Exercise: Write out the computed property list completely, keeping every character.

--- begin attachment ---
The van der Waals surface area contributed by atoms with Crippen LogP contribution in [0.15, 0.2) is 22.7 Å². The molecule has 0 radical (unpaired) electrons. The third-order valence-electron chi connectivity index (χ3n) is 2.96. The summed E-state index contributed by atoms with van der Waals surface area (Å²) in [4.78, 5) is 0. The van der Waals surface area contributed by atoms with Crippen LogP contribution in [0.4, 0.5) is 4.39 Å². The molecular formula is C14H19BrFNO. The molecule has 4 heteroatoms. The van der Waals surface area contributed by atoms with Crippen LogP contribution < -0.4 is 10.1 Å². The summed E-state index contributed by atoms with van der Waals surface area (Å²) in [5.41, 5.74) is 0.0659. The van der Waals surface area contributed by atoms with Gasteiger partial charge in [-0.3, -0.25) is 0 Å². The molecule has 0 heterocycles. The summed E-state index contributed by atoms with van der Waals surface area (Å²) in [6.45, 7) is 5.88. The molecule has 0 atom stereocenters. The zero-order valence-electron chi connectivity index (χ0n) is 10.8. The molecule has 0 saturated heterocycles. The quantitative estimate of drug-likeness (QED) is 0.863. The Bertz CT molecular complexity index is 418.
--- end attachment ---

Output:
The van der Waals surface area contributed by atoms with Crippen LogP contribution in [0.15, 0.2) is 22.7 Å². The molecule has 0 radical (unpaired) electrons. The third-order valence-electron chi connectivity index (χ3n) is 2.96. The summed E-state index contributed by atoms with van der Waals surface area (Å²) in [4.78, 5) is 0. The van der Waals surface area contributed by atoms with Crippen LogP contribution in [0.4, 0.5) is 4.39 Å². The molecular formula is C14H19BrFNO. The molecule has 4 heteroatoms. The van der Waals surface area contributed by atoms with Crippen LogP contribution < -0.4 is 10.1 Å². The summed E-state index contributed by atoms with van der Waals surface area (Å²) in [5.41, 5.74) is 0.0659. The van der Waals surface area contributed by atoms with Gasteiger partial charge in [-0.3, -0.25) is 0 Å². The molecule has 0 heterocycles. The summed E-state index contributed by atoms with van der Waals surface area (Å²) in [6.45, 7) is 5.88. The molecule has 0 atom stereocenters. The zero-order valence-electron chi connectivity index (χ0n) is 10.8. The molecule has 0 saturated heterocycles. The quantitative estimate of drug-likeness (QED) is 0.863. The Bertz CT molecular complexity index is 418.